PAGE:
Wayne Law to conduct moot court event on Berghuis v. Thompkins

Wayne State University Law School is pleased to host a moot court event for a pending United States Supreme Court case on Thursday, Feb. 18 from 12:20 to 1:30 p.m. in the Law School's Spencer M. Partrich Auditorium. The mock argument will address Berghuis v. Thompkins, a case that will be argued before the Supreme Court on March 1, 2010.

Elizabeth Jacobs, a local criminal defense attorney and a 1974 Wayne Law graduate, will serve as counsel for the respondent/defendant. She will argue the issues in the case concerning Miranda rights and the scope of review for a habeas corpus petition.

Wayne Law full-time professors Tony Dillof, Robert Sedler, Jonathan Weinberg and Steven Winter along with adjunct professors John Engstrom, Leonid Feller and Ken Mogill will serve as Supreme Court Justices.

The mock argument will last 30 minutes. A short Q&A will follow.

"This moot court event provides students with a wonderful opportunity to observe the way in which an advocate before the highest court prepares a case," Henning said. "This is an intense process, and shows the type of work attorneys do every day for their clients."

This event is free and open to the public. Parking is available for $4.25 in Structure #1 across from the Law School on West Palmer Street in Detroit.

For more information regarding this event, contact Wayne Law Professor Peter Henning at peter.henning@wayne.edu or at (313) 577-3906.

Case summary (as written by Professor Peter Henning)

The United States Supreme Court has agreed to decide how far police officers can go in non-coercively persuading suspects to cooperate once they say they understand their Miranda rights but don't immediately invoke them.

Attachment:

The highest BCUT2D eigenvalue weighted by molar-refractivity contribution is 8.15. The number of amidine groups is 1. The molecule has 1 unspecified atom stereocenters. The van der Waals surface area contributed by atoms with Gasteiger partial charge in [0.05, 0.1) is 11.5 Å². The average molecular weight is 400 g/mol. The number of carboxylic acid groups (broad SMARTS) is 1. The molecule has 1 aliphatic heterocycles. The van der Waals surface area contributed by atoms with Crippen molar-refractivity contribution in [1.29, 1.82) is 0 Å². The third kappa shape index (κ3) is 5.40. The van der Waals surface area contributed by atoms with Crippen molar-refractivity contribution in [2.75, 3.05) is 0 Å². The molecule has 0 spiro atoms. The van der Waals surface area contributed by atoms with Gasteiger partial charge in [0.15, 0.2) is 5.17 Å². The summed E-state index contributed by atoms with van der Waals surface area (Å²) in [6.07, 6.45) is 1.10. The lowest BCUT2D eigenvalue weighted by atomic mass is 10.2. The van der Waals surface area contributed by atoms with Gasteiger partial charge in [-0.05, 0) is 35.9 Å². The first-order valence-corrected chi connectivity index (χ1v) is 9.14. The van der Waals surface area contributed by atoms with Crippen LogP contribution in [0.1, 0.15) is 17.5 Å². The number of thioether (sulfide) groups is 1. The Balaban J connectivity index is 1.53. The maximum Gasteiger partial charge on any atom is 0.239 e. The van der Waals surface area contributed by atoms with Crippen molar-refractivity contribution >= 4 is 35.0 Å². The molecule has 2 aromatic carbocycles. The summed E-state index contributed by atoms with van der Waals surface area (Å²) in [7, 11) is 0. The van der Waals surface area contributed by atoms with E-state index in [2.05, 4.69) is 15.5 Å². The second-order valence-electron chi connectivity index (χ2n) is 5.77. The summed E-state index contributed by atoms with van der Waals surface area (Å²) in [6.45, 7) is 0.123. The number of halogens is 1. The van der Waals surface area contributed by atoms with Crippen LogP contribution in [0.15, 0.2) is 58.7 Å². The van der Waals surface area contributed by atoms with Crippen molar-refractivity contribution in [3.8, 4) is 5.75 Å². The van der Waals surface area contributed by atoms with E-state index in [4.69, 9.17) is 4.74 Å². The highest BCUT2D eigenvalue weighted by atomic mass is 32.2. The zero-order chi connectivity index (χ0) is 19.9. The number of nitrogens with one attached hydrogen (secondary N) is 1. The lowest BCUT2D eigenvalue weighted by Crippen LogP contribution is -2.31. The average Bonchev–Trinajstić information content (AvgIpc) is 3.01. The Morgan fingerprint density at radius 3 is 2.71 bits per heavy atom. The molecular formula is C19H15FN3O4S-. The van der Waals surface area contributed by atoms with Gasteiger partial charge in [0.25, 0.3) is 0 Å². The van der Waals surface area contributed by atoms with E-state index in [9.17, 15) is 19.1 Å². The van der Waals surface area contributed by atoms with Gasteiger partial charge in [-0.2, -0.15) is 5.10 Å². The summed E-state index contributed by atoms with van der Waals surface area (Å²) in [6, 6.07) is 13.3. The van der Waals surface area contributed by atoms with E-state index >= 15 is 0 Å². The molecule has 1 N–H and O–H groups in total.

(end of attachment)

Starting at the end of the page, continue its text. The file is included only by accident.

When arrested for murder, Van Chester Thompkins did not ask for a lawyer or say he didn't want to talk to police after being read his Miranda rights. He confessed and was convicted. On appeal, however, he said his Miranda rights were violated.

In January 2005, Thompkins filed a petition for a writ of habeas corpus in the U.S. District Court for the Eastern District of Michigan, which denied the petition.

Last November, a three-judge panel on the United States Court of Appeals for the Sixth circuit overturned the conviction, ruling that since Thompkins did not waive or assert his Miranda rights, the police questioning should have stopped.

In asking the Supreme Court to review the case, Michigan prosecutors argue that the decision will limit police questioning of suspects.

On Sept. 30, the Supreme Court agreed to hear the appeal. Oral arguments are scheduled for March 1.

Question presented: Whether the Sixth Circuit expanded the Miranda rule to prevent an officer from attempting to non-coercively persuade a defendant to cooperate where the officer informed the defendant of his rights, the defendant acknowledged that he understood them, and the defendant did not invoke them but did not waive them?

Published: Wed, Feb 17, 2010